Geography

The world has never been so connected and so accessible via digital means. We have the means now to go on a virtual tour of almost any place on the planet. Give them some countries to look up and ask them to share what they learned over the dinner table.

They can also track the spread of Covid-19 around the globe with this amazing tracking site from John Hopkins University:

https://coronavirus.jhu.edu/map.html

Environmental Science

There is a great deal of information being discussed on how we impact the planet. Investigate the amazing environmental improvements that have been observed lately such as a cleaner Venice canal, and blue skies over cities in China.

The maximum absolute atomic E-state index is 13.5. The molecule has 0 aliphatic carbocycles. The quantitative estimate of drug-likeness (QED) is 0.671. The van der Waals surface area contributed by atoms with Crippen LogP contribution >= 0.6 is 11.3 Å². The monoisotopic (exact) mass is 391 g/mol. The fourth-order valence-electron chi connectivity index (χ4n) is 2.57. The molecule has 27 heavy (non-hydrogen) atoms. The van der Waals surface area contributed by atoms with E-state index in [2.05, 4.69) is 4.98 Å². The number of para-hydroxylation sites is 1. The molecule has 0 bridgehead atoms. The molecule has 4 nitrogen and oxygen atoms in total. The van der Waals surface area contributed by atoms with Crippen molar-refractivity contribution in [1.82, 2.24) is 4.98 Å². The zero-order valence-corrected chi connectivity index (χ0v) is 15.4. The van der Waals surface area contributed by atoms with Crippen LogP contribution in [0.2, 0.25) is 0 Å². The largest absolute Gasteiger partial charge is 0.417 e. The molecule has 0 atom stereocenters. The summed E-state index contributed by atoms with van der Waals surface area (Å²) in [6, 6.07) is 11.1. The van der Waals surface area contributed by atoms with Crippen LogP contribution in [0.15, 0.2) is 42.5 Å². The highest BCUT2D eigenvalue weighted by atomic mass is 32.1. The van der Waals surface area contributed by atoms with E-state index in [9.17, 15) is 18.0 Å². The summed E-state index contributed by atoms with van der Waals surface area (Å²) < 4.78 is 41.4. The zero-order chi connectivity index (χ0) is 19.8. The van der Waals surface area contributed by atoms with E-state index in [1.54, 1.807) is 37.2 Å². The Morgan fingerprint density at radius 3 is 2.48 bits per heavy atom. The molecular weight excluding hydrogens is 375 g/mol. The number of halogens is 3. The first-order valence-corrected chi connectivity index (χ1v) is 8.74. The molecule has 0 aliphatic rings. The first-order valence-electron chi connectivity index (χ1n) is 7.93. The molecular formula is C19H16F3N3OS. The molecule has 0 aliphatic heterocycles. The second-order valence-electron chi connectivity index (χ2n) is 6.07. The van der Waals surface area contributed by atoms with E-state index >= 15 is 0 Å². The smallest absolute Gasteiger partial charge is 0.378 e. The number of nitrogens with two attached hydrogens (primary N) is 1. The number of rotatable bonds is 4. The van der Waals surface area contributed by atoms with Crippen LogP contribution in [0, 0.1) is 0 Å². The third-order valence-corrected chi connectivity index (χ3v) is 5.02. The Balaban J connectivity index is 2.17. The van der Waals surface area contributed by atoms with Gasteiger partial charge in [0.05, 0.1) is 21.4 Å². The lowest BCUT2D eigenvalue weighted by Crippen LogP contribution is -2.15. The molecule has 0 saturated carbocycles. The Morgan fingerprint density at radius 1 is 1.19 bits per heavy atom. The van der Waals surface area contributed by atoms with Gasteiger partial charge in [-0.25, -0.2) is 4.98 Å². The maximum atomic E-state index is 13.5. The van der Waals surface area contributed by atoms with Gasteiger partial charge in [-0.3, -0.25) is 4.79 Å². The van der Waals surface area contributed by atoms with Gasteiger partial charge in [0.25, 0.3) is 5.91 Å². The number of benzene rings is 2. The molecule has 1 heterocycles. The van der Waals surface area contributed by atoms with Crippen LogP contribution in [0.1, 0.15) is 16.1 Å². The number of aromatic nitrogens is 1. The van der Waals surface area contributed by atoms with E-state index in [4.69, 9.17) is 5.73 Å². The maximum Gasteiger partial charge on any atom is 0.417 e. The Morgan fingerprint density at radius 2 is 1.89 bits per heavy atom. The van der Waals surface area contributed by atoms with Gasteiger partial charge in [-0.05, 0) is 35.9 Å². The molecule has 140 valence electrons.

Family Movie nights are an amazing way to learn together. I highly recommend watching Decoding the Weather Machine by NOVA on Netflix.

Computer Science

Let’s be honest here, your kids can likely give you lessons here. If you are tech savvy, the topics are endless!

Here is another idea: Do you have an old computer that is collecting dust in the garage? Let your inquisitive teen take it apart to find out what’s inside.

Hairstyling

I can think of many tweens and teens who would love to help with haircuts and manicures now that you can’t go out for these luxuries.

Sewing/Knitting

OK we don’t formally teach Home-Economics courses in our schools anymore, but now is a great time to teach your kids how to repair clothing items or try out knitting or sewing. Again, YouTube has instructional videos to guide them.

Driver’s Ed